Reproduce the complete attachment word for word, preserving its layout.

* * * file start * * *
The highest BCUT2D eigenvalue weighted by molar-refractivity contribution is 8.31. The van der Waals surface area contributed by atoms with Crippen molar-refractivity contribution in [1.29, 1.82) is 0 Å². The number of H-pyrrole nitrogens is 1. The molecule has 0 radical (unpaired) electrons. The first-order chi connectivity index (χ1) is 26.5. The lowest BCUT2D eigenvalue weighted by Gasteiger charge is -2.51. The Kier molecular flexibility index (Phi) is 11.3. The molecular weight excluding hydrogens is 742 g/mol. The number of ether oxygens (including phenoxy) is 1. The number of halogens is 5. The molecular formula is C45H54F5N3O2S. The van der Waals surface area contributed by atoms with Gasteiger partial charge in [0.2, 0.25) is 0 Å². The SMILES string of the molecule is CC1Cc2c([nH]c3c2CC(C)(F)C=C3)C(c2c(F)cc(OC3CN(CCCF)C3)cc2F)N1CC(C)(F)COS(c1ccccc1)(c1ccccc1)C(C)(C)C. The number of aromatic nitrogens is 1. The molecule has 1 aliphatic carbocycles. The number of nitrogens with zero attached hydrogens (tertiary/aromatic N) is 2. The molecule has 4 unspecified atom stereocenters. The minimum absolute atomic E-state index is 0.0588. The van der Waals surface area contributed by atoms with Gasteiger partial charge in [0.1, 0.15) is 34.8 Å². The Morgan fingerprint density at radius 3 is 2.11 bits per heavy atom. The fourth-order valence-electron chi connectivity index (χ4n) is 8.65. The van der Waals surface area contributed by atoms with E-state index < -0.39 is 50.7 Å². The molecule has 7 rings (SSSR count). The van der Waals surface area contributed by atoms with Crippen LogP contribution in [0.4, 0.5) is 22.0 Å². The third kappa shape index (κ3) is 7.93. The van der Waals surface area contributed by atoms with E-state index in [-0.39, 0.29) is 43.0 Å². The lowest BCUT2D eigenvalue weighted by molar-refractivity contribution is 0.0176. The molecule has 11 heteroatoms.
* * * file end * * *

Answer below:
The highest BCUT2D eigenvalue weighted by molar-refractivity contribution is 8.31. The van der Waals surface area contributed by atoms with Crippen molar-refractivity contribution in [1.29, 1.82) is 0 Å². The number of H-pyrrole nitrogens is 1. The molecule has 0 radical (unpaired) electrons. The first-order chi connectivity index (χ1) is 26.5. The lowest BCUT2D eigenvalue weighted by Gasteiger charge is -2.51. The Kier molecular flexibility index (Phi) is 11.3. The molecular weight excluding hydrogens is 742 g/mol. The number of ether oxygens (including phenoxy) is 1. The number of halogens is 5. The molecular formula is C45H54F5N3O2S. The van der Waals surface area contributed by atoms with Gasteiger partial charge in [0.2, 0.25) is 0 Å². The SMILES string of the molecule is CC1Cc2c([nH]c3c2CC(C)(F)C=C3)C(c2c(F)cc(OC3CN(CCCF)C3)cc2F)N1CC(C)(F)COS(c1ccccc1)(c1ccccc1)C(C)(C)C. The number of aromatic nitrogens is 1. The molecule has 1 aliphatic carbocycles. The number of nitrogens with zero attached hydrogens (tertiary/aromatic N) is 2. The molecule has 4 unspecified atom stereocenters. The minimum absolute atomic E-state index is 0.0588. The van der Waals surface area contributed by atoms with Gasteiger partial charge in [0.1, 0.15) is 34.8 Å². The Morgan fingerprint density at radius 3 is 2.11 bits per heavy atom. The fourth-order valence-electron chi connectivity index (χ4n) is 8.65. The van der Waals surface area contributed by atoms with E-state index < -0.39 is 50.7 Å². The molecule has 7 rings (SSSR count). The van der Waals surface area contributed by atoms with Crippen LogP contribution in [0.4, 0.5) is 22.0 Å². The third kappa shape index (κ3) is 7.93. The van der Waals surface area contributed by atoms with E-state index in [-0.39, 0.29) is 43.0 Å². The lowest BCUT2D eigenvalue weighted by molar-refractivity contribution is 0.0176. The molecule has 11 heteroatoms.